Help save our snake necked turtle with citizen science!
The City of Canning have recently joined forces with Murdoch University and South West Group to participate in the Lotterywest funded Saving Our snake necked turtle Project.
This project will provide you with an opportunity to help save snake neck turtles by receiving training in the latest turtle knowledge and become a turtle tracker using the TurtleSAT app.
Many of the City’s wetlands, including the Canning River Regional Park, are home to populations of the snake necked turtle which are under threat from a combination of feral animals, road strikes, and lack of suitable nesting habitat.
To join the projects resident trackers and save the snake necked turtle, come along to a training session which will cover what is expected of volunteers, safety guidelines, how to monitor nesting females, and how to protect nests with mesh.
Snake necked turtles are easily identifiable by their long, thin neck and it's shell which is generally dark brown to black while the bottom of the shell is pale in colour. Adult turtles have a shell length of 30 to 40 centimetres whilst baby turtles (hatchlings) can be as small as 30 millimetres.
What should I do if I see a snake necked turtle?
Avoid disturbing them or picking them up
If you see a turtle in danger of being attacked by another animal or they are heading in the direction of road traffic, you can help by protecting them from any predators or escorting them across a road (if it is safe to do so), without disturbing them or picking them up.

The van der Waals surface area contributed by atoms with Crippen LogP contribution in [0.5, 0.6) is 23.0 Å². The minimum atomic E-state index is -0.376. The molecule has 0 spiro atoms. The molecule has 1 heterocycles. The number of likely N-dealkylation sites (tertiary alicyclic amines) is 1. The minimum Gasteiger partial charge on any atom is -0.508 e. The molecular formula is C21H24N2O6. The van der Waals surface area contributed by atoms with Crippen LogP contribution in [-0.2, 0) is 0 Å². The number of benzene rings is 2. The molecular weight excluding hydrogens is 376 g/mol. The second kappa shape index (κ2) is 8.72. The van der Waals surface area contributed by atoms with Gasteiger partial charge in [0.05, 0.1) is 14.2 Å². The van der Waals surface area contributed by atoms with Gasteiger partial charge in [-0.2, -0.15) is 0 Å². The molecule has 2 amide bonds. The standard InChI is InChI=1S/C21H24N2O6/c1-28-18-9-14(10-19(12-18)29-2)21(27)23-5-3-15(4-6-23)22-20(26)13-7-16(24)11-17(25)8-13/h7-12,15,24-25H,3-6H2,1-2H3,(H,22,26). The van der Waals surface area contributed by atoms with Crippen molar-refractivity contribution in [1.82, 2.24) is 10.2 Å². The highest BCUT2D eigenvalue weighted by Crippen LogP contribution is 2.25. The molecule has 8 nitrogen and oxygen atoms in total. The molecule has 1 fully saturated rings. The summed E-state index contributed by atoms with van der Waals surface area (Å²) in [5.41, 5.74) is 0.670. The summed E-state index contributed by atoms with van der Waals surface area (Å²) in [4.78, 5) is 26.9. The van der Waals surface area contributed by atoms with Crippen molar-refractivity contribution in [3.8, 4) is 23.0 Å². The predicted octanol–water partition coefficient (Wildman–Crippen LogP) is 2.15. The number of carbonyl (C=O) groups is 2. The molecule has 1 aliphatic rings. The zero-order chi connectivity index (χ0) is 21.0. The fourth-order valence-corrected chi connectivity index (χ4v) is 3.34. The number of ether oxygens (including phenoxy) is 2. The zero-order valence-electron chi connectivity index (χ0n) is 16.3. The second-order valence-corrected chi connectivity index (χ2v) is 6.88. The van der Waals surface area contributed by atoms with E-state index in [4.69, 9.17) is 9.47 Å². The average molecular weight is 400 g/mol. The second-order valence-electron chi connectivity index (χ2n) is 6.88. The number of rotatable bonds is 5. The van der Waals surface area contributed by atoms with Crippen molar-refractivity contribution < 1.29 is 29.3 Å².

If a turtle is heading towards land, do not return it to the water as it is likely looking for a suitable nesting site. If you do return a turtle to the water before it has nested it may try to make the dangerous trip again or abort its egg – so it is best to just keep you distance, be a turtle bodyguard and let it make its journey. If you spot a hatchling, you can return it to the nearest wetland.
Who should I contact if I find an injured turtle?
If you find an injured or dead turtle, it should be taken to WA Wildlife Hospital who can provide emergency care and rehabilitation:
WA Wildlife Hospital
If you are needing to handle a turtle in order to take it to a wildlife rescue centre, please make sure you do so correctly. You can grasp the turtle around the middle of the carapace and hold it away from your body. The hind legs have small claws so this will prevent you from getting any minor scratches.